Study Guide

Pyongyang Setting

By Guy Delisle

Setting

Pyongyang, North Korea 2003: Gilligan’s Gulag

In Pyongyang, there are no phones, no lights, and no cars. Not a single luxury. It’s like Gilligan’s Island meets Dante’s Inferno. Hell on earth.

Okay, there are some luxuries, but they’re so restricted they might as well not even exist. The first thing Guy mentions is that “[t]here’s no light in the airport” (1.11). Call us crazy, but we’re not so keen on the idea of flying into an airport without electricity.

While the airport is modestly functional, there are many buildings in Pyongyang that are for show only. The Pyongyang International Cinema is used “only once every two years for the international festival cinema” (4.86). The “international festival cinema” isn’t the Korean version of Cannes: it’s a propaganda fest.

Then there’s the Juche Tower, which is the Arc de Triomphe of North Korea. It looks exactly the same as the French landmark, except it’s “3 meters higher than the one in Paris” (5.53). The only reason for these extra three meters is that North Korea loves one-upmanship. It’s sort of like this:

You: “I have a headache.”
North Korea: “Well, I have a migraine.”

Or:

You: “I have a stomach bug.”
North Korea: “Well, I have dysentery.”

It never ends.

North Korea chronically ignores symbols of their failure, no matter how big and hulking these symbols are. Guy points out the 105-story hotel, built to host the 1988 Olympic trials and abandoned in 1989. It’s a hollow shell—the perfect symbol for North Korea itself.

We also have to mention that there’s a Kim Jong-Il University. Who the heck goes there? Would they accept Dennis Rodman as an exchange student? Who would we get in return?

This is Not an Exit

There is a propaganda truck that patrols the streets of Pyongyang. It’s like an ice cream truck, except instead of Choco Tacos, it serves up manipulation and deceit. Worst of all: no sprinkles. Propaganda is everywhere in Pyongyang. An ode to the glory of Dear Leader is even carved into the side of a mountain. What? Is this Mount Rushmore or something?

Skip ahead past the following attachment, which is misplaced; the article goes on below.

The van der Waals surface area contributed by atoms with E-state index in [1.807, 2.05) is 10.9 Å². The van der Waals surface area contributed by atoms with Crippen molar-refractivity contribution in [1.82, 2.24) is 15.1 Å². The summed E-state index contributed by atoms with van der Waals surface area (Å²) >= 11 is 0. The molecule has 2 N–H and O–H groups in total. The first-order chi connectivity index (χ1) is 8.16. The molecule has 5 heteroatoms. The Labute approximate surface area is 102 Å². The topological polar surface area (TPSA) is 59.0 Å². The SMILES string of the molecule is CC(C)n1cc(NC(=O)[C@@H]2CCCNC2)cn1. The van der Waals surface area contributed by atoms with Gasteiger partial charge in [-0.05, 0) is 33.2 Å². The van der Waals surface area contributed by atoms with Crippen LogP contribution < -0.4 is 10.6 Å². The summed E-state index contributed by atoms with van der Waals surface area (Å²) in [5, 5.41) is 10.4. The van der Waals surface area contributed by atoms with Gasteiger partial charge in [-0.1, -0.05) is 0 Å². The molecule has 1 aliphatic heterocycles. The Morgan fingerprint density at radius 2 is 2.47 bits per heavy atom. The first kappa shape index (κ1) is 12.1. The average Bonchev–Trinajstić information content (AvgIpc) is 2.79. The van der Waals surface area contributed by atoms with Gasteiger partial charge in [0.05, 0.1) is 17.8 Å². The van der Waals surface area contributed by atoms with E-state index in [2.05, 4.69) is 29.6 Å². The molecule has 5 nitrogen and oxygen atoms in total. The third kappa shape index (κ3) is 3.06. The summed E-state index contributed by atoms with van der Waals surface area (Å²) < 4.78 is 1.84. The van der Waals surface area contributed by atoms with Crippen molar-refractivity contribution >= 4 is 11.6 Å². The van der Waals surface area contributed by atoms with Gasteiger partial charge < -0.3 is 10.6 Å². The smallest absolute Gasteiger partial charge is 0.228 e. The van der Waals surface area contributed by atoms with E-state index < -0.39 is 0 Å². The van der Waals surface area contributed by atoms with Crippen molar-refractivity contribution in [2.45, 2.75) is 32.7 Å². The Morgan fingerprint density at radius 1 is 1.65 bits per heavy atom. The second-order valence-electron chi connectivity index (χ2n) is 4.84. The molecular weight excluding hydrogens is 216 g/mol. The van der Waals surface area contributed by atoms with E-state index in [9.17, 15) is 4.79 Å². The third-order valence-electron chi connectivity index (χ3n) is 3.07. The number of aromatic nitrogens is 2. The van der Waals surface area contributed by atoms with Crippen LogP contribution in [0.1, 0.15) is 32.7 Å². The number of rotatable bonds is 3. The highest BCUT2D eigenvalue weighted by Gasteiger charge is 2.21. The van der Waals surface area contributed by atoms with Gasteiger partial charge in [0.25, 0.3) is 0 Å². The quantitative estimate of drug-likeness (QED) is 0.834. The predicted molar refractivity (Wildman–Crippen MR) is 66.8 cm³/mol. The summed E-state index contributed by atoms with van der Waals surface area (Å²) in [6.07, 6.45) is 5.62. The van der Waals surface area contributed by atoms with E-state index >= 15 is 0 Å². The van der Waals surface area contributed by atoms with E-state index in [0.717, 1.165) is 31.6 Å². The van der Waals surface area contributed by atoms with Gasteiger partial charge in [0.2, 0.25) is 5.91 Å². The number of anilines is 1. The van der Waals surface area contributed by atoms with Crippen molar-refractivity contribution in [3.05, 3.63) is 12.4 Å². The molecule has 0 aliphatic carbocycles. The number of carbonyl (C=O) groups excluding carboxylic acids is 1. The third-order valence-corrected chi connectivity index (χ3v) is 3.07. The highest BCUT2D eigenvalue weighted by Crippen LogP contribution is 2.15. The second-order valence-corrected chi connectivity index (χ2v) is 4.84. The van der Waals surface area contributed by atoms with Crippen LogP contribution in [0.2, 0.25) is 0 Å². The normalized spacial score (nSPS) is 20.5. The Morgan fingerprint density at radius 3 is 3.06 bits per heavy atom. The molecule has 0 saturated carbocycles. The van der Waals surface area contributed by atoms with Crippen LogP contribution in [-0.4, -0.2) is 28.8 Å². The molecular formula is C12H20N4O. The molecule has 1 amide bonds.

Guy notes that he “see[s] a few villages in the distance, but no exits to access them” (7.8). Even the highways in North Korea are roads to nowhere. Well, okay, they’re roads to somewhere, but these aren’t places you’d want to go. Any takers for the International Friendship Exhibition? Yeah, that’s the big self-righteous ode to the awesomeness of North Korea. Nobody?

North Korea is the person who would send flowers to himself on his own birthday… and this is his second birthday in one year.

Juche Box

Before we sign off, let’s get this out of the way: North Korea is not Communist or Socialist. It’s Juchist. This pretty much means that whatever the Dear Leader declares is true. Like, say, what year it is. Guy says, “North Korea counts years from the moment the father of the nation was conceived. Which means that instead of 2003 it’s Juche 92!” (5.60-5.61). Insane.

North Korea suffers from a real cult of personality. That’s pretty much when somebody powerful uses all kinds of media—oh, yeah, and threats of physical violence—to convince everybody that he is some kind of invincible hero who must be worshipped without any second thoughts.

Guy thinks that the North Koreans are “still crazy enough to support this regime” (5.61), but we wonder what choice they have. Those who don’t believe the propaganda can’t just up and say so. Their lives would be in danger—and the probably the lives of their families, too. That’s a powerful incentive to shut up and put the blinders on.